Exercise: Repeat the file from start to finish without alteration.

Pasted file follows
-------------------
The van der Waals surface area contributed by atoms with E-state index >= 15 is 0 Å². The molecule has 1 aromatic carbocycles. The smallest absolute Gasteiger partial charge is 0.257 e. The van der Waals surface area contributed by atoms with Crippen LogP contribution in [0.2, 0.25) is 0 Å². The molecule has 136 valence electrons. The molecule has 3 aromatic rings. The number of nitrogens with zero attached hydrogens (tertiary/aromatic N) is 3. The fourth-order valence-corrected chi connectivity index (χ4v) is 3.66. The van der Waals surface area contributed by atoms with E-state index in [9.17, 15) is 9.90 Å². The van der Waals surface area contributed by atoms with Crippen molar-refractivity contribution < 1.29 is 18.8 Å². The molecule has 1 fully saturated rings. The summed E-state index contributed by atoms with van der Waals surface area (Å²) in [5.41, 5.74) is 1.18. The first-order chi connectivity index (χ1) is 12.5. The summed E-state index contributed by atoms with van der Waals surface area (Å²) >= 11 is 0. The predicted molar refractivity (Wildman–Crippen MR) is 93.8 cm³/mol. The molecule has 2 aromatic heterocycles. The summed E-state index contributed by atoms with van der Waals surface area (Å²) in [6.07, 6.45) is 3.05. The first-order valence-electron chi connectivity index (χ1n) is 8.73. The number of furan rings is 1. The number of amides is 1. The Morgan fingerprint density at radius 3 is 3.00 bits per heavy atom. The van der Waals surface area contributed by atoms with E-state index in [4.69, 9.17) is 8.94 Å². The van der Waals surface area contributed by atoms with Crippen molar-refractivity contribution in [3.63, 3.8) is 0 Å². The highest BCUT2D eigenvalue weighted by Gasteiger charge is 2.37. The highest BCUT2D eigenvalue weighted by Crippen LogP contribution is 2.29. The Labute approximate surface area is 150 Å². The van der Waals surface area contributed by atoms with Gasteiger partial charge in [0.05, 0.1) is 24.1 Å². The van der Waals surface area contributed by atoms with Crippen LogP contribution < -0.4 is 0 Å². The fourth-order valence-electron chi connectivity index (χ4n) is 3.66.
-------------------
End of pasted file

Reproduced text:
The van der Waals surface area contributed by atoms with E-state index >= 15 is 0 Å². The molecule has 1 aromatic carbocycles. The smallest absolute Gasteiger partial charge is 0.257 e. The van der Waals surface area contributed by atoms with Crippen LogP contribution in [0.2, 0.25) is 0 Å². The molecule has 136 valence electrons. The molecule has 3 aromatic rings. The number of nitrogens with zero attached hydrogens (tertiary/aromatic N) is 3. The fourth-order valence-corrected chi connectivity index (χ4v) is 3.66. The van der Waals surface area contributed by atoms with E-state index in [9.17, 15) is 9.90 Å². The van der Waals surface area contributed by atoms with Crippen molar-refractivity contribution < 1.29 is 18.8 Å². The molecule has 1 fully saturated rings. The summed E-state index contributed by atoms with van der Waals surface area (Å²) in [5.41, 5.74) is 1.18. The first-order chi connectivity index (χ1) is 12.5. The summed E-state index contributed by atoms with van der Waals surface area (Å²) >= 11 is 0. The predicted molar refractivity (Wildman–Crippen MR) is 93.8 cm³/mol. The molecule has 2 aromatic heterocycles. The summed E-state index contributed by atoms with van der Waals surface area (Å²) in [6.07, 6.45) is 3.05. The first-order valence-electron chi connectivity index (χ1n) is 8.73. The number of furan rings is 1. The number of amides is 1. The Morgan fingerprint density at radius 3 is 3.00 bits per heavy atom. The van der Waals surface area contributed by atoms with E-state index in [4.69, 9.17) is 8.94 Å². The van der Waals surface area contributed by atoms with Crippen molar-refractivity contribution in [3.63, 3.8) is 0 Å². The highest BCUT2D eigenvalue weighted by Gasteiger charge is 2.37. The highest BCUT2D eigenvalue weighted by Crippen LogP contribution is 2.29. The Labute approximate surface area is 150 Å². The van der Waals surface area contributed by atoms with Gasteiger partial charge in [0.05, 0.1) is 24.1 Å². The van der Waals surface area contributed by atoms with Crippen LogP contribution < -0.4 is 0 Å². The fourth-order valence-electron chi connectivity index (χ4n) is 3.66.